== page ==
Singh and coworkers have studied the hydrogen evolution reaction from a mixture of N2H4 and NH3BH3 (N2H4/NH3BH3 = 1 : 1) in the presence of the Ni0.99Pt0.01 nanocatalysts at 25 and 50°C and proposed that the Ni-based bimetallic catalysts can be used to release five equivalents of H2 and one equivalent of N2 from an aqueous solution of HB [7]. Following researches confirmed this proposal [5, 104]. Hannauer and coworkers have investigated various transition metal chlorides as precursors of in situ forming catalysts by reduction in the presence of HB at 50°C [105]. They concluded that the dehydrogenation of HB is a two-step metal-catalyzed process, where first the hydrolysis of the BH3 moiety occurs and second the decomposition of the N2H4 moiety takes place. The metals studied can be classified into 3 groups: () Fe- and Re-based catalysts, showing an incomplete conversion (<3 mol H2) in the hydrolysis of the BH3 group; () Co-, Ni-, Cu-, Pd-, Pt-, and Au-based catalysts, only active in the hydrolysis of BH3 group (3 mol H2 per mol BH3 of HB); () Ru-, Rh-, and Ir-based catalysts, being also active in the decomposition of N2H4 group. With the in situ formed Rh(0) nanorods (10 × 4 nm), 4.1 mol (H2 + N2) per mol HB can be produced at 50°C [105]. It was found that most of the Ni-based bimetallic systems, with Pt, Ru, Rh, or Ir as the second metal, outperform the monometallic Ni, Pt, Ru, Rh, and Ir catalysts at 50°C [104]. The performance achieved is  mol (N2 + H2) per mol (HB) with Ni0.89Rh0.11 (reductant: NaBH4) and Ni0.89Ir0.11 (reductant: NH3BH3) nanocatalysts. Particularly, the hydrogen selectivity reaching % and equiv. (H2 + N2) per HB could be released in the presence of Ni0.89Pt0.11 NPs (reductant: NaBH4), suggesting that 9.7 wt% of H2 of the system HB-3H2O is recovered [5]. More recently, Zhang and coworkers reported that the Rh4Ni nanocatalyst exhibits high efficiency in dehydrogenation reaction of HB [106], as shown in Figure 4. The hydrogen selectivity reaches almost 100% at 50°C. Interestingly, the dehydrogenation of aqueous hydrazine borane catalyzed by the Rh4Ni alloy cannot be simply divided into two steps. Moreover, well-dispersed core-shell Ni@(RhNi-alloy) NPs supported on Al2O3 exhibited high hydrogen production rate with complete hydrogen generation of HB, that is, equiv. (H2 + N2) per HB within 40 min at 50°C [107].

In addition, the hydrogen of HB can be released through the catalytic methanolysis at room temperature (7). Karahan and coworkers firstly reported the metal-catalyzed methanolysis of HB using a NiCl2 precatalyst at room temperature [103]. The methanolic solution of HB (HB/Ni ≥ 200) can release 3 equiv. of H2 with a rate of 24 mol H2 (mol Ni min)−1 at room temperature. The catalytic methanolysis of HB can enable rapid and controllable hydrogen generation at ambient temperatures. The hydrogen capacity of this methanolysis reaction of HB is estimated to be only 3.5 wt%, lower than that of the hydrolysis reaction of HB or AB. This then makes this methanolysis reaction of HB less attractive than the hydrolysis reaction. Very recently, Thoms and coworkers reported a study of the full dehydrogenation of HB to give H2 and N2 catalysed by a variety of group 4 metallocene alkyne complexes in THF at 25 and 50°C [108]. It was observed that the amount of hydrogen released is strongly dependent on both the metal and the cyclopentadienyl ligands. This work is the first example for a transition metal-catalysed homogenous process for the dehydrogenation of HB:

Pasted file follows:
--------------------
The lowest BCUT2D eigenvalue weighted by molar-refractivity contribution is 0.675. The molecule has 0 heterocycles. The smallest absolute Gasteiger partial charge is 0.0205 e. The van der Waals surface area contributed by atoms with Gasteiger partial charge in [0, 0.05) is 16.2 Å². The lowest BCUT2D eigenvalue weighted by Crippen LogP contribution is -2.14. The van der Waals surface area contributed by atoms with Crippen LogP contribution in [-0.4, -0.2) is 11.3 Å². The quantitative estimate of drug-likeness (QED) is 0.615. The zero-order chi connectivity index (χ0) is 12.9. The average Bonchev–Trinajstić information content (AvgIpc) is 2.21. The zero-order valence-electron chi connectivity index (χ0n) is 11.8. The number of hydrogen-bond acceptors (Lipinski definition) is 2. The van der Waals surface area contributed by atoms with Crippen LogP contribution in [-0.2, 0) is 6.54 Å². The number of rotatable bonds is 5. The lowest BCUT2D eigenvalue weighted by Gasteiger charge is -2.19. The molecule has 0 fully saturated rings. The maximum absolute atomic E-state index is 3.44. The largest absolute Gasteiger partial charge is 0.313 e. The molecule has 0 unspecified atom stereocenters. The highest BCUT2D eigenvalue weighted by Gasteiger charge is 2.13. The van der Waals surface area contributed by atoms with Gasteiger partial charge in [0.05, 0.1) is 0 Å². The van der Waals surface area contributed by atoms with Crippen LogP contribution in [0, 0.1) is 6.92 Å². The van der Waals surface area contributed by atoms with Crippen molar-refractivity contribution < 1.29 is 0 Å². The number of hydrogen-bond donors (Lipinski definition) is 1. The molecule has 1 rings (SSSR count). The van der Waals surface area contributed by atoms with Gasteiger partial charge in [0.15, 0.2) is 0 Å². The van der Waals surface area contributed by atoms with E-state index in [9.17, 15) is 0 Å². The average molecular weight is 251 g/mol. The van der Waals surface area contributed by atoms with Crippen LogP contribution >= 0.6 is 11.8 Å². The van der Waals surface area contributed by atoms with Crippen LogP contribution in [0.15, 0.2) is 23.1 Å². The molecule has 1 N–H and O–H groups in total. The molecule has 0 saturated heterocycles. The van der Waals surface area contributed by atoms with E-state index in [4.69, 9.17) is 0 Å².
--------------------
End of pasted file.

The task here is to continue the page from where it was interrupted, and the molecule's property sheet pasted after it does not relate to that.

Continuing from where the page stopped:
Hydrazine borane is a promising novel chemical hydrogen storage material because it stores 15.3 wt% (H) and can dehydrogenate in mild conditions. It can release 5 mol H2 and 1 mol N2 per mol HB via the hydrolysis of BH3 moiety and the decomposition of N2H4 moiety in the presence of a suitable catalyst. The hydrolysis reaction system (HB-2H2O) can ideally release 12.2 wt% H (excess GHSC) and the byproduct gas N2 is inert towards fuel cells. Similar to AB hydrolysis, byproducts with strong B–O bonds are produced during the hydrolysis reaction, which are difficult to regenerate the B–O bonds to B–H bonds due to the stability of B–O bonds. Compared to AB, it has a higher potential owing to a superior excess gravimetric hydrogen storage capacity and the possibility to decompose the N2H4 moiety without liberation of NH3. The current challenge is to find suitable reactive and selective catalysts to get a conversion of 100% while having selectivity in hydrogen of 100%.

4. Conclusion

Ammonia borane and hydrazine borane store 19.6 wt% and 15.3 wt% hydrogen, respectively, whose dehydrogenation can be approached by either pyrolysis or solvolysis. They have the potential to be used as hydrogen sources suitable for portable fuel cells. This review has summarized some recent progresses on the nanocatalysts for hydrogen generation from catalytic solvolysis of ammonia borane and hydrazine borane. Significant progresses have been obtained in the development of nanocatalysts with high efficiency and low cost, which makes AB and HB promising candidates for some specialized applications of power generation (e.g., emergency or portable power). However, big challenges still remain for practical application of nanocatalysts, such as catalyst cost, deactivation, and control of the reaction kinetics. We are looking forward to the further progress of nanocatalysts for catalytic dehydrogenation of AB and HB in the future.

Conflict of Interests

The authors declare that there is no conflict of interests regarding the publication of this paper.


Our work in this area has been supported by the National Natural Science Foundation of China (no. 21103074), the Natural Science Foundation of Jiangxi Province of China (nos. 20114BAB203010 and 20132BAB203014), Jiangxi Provincial Department of Science and Technology (no. 20111BDH80023), and Scientific Research Foundation of Graduate School of Jiangxi Province (YC2013-S105). Zhang-Hui Lu was supported by the Sponsored Program for Cultivating Youths of Outstanding Ability in Jiangxi Normal University, Young Scientist Foundation of Jiangxi Province (20133BCB23011), and “Ganpo Talent 555" Project of Jiangxi Province.